A room a little bigger than 11 meters square in the new wing of the School of Veterinary Medicine and Zootechny of the University of São Paulo (USP), with a door that is always closed to strangers, houses a little great feat of genetic engineering. In this cramped space, where two air-conditioners and an exhauster guarantee a temperature controlled at between 22 and 25 degrees Celsius and lamps simulate natural light for 14 of the 24 hours of the day, there is a biotron at work with special guinea pigs. Inside the plastic cages arranged on the shelves that take up the two largest walls in the room, lives the first batch of genetically modified mice in Brazil. These animals, over 30 of them – the first was born in July, but the number may vary from week to week, because of further mating and possible casualties – bear alterations in the Fbn1 gene that is responsible for the synthesis of fibrilin 1, an essential protein for the formation of the conjunctive tissue.
A portion of these rodents has received an inert version of Fbn1, which simply does not produce fibriline. Another received a copy of Fbn1 that gives rise to a degenerated form of this protein. In human beings, this second genetic mutation leads to Marfan’s syndrome, a rare hereditary disease that causes excessive growth of limbs, dislocation of the retina, and cardiovascular problems, limiting life expectation to 40 years. The two lineages of the GM mice were obtained through the manipulation of the stem cells of the embryos, the most advanced methodology available nowadays for this purpose.
The GM rodents, made in Brazil, therefore represent Brazil’s independence in an important field: the production of made to measure guinea pigs for the study of health problems of a genetic origin. “Mastering this technique, we will be producing our own model animals for studying a series of diseases that affect mankind”, says Lygia da Veiga Pereira, the coordinator of the Molecular Genetics Laboratory of the Institute of Biosciences at USP, which carried out the manipulation of the rodents’ stem cells. “It will be more practical and we will save money as well.”
The biotron with the guinea pigs is housed by Veterinary Medicine, because there was no physical space in Lygia’s laboratory to accommodate it. In addition, the veterinary researchers, under the coordination of José Antonio Visintin, were interested in collaborating with the IB’s experiment, by setting up a biotron for the mice, and they were interested in learning the technique, in order to employ it in the generation of large sized GM animals. “We want to make genetic alterations to pigs and cattle”, comments Visintin.
The success in the production of genetically modified mice led the researcher to receive the first order of customized guinea pigs, made by the São Paulo Heart Institute (Incor) by the Oswaldo Cruz Foundation (Fiocruz) of Rio de Janeiro. At the moment, Brazilians who need GM guinea pigs need to import this kind of animal. The cost of these modified rodents may be low, if they belong to lineages developed abroad. Or very high, in the region of thousands of dollars, when it is a question of an animal with a genetic alteration not yet carried out by any laboratory in the world.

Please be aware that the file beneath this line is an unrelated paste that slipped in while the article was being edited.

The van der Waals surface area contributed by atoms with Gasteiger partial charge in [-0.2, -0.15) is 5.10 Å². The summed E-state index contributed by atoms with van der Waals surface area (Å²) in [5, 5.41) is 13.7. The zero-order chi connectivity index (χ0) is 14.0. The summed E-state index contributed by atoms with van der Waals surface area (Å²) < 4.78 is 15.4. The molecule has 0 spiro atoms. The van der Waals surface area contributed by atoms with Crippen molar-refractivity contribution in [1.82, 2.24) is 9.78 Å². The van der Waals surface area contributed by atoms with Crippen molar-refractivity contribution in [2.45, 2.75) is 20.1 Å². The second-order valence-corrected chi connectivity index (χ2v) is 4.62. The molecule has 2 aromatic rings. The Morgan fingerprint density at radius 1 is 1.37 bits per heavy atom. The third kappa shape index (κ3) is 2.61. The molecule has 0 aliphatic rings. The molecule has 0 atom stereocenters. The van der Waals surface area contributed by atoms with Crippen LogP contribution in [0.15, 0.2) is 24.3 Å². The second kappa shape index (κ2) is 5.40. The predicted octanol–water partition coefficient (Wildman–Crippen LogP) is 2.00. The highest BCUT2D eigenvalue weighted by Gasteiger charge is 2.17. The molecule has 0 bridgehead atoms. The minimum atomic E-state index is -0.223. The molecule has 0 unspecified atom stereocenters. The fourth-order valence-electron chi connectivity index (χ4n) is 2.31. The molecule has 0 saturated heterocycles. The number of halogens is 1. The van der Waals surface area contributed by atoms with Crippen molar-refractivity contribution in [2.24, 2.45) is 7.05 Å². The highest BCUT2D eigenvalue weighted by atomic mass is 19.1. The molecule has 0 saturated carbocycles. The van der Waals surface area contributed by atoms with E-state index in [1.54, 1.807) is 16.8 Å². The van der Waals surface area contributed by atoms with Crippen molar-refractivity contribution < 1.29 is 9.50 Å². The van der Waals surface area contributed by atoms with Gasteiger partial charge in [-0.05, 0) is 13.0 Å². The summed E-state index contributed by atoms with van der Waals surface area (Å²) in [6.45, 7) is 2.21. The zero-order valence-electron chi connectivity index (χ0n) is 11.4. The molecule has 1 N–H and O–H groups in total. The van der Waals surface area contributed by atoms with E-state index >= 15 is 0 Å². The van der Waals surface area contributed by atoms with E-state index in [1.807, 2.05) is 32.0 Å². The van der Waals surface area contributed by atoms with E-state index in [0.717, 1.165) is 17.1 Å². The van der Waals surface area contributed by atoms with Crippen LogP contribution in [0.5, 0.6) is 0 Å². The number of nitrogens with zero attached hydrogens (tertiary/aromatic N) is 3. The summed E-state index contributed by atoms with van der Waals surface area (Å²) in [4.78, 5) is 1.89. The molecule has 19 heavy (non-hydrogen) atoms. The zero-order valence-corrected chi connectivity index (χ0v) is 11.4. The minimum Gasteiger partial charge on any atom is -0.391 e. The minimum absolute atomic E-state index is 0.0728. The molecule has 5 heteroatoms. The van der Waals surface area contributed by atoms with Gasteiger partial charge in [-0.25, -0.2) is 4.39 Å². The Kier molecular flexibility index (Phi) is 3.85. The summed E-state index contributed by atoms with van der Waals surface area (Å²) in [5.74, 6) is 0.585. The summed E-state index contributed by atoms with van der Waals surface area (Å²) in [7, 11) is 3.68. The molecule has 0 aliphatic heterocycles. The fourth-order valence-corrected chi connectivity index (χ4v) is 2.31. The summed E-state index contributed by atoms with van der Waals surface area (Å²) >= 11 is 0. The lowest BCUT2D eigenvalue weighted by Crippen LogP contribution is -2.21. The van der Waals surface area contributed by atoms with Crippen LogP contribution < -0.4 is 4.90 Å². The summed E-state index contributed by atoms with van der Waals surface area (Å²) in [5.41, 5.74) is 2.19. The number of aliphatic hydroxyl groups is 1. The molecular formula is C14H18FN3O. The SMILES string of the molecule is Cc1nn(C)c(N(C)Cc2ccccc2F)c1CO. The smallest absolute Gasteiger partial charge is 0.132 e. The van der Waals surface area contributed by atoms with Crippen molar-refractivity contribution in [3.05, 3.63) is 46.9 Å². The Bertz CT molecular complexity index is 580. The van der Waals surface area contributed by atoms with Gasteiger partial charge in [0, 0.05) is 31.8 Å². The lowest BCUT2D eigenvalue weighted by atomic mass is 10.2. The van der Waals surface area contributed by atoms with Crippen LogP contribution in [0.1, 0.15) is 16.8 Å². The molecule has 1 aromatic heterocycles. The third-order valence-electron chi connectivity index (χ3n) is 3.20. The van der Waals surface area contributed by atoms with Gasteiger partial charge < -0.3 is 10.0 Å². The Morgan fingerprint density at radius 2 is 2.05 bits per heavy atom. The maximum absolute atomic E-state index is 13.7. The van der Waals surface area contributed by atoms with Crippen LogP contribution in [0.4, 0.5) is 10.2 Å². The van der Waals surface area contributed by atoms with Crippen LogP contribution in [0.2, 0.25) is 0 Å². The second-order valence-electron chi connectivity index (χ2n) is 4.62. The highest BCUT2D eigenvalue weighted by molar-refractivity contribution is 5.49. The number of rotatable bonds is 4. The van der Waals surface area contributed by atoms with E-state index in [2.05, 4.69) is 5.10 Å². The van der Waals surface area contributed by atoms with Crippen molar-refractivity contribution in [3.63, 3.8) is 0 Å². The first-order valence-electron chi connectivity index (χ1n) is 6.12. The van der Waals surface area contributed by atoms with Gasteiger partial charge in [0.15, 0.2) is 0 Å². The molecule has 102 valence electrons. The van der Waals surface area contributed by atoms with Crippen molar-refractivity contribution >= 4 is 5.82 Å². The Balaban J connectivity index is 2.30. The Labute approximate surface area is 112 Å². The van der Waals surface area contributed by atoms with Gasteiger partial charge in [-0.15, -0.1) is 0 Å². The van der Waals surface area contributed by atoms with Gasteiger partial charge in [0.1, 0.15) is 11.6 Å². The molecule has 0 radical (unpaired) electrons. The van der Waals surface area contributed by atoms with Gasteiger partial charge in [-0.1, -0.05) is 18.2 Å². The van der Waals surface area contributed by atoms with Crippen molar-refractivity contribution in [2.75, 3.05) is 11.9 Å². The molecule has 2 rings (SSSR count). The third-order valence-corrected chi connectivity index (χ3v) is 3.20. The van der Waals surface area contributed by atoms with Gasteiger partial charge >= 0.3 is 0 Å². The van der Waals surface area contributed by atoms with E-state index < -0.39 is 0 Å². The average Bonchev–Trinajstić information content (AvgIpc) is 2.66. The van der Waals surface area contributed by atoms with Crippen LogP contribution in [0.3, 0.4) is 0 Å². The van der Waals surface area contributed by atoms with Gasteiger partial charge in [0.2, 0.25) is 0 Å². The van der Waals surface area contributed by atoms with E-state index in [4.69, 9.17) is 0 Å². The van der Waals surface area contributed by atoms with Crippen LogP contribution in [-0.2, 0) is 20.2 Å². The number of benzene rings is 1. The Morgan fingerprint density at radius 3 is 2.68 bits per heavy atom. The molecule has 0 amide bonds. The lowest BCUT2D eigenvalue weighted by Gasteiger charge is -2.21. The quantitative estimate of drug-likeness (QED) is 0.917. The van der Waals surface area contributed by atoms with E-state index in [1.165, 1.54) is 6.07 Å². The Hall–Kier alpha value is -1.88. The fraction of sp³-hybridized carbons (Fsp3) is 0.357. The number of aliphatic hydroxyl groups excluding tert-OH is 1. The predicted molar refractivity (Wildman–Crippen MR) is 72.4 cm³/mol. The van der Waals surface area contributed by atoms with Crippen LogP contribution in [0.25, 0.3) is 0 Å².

Obtaining genetically modified animals depends on a full mastery of the techniques for manipulation and culture of the stem cells of embryos, one of the areas of research that most sparks off debates these days, because these cells can be used for such purposes as the cloning of species. Dealing with this kind of cell arouses the most varied polemics, above all if they are from human embryos. Why? Because the embryos from which the stem cells are extracted end up dying, after this material is removed. As she does not work with stem cells of human embryos, Lygia does not face this ethical dilemma.
In practice, her first challenge in the production of GM mice was to get hold of good stem cells of the rodents’ embryos, or, in the language of molecular biologists, highly pluri- or totipotent stem cells. What exactly are these cells and what are they used for? They are the primordial, undifferentiated cells that originate all the cells of an organism with specific functions: nerve, blood, muscle, germinative, cardiac and the other cells. Accordingly, the introduction of a genetic modification in the DNA (deoxyribonucleic acid, which carries the genetic code and is present in all cells) of the stem cells of embryos, such as the one carried out by the IB’s molecular biologist on mice, has a great chance of being incorporated by all the kinds of cells that are going to form an organism, thus creating a GM being.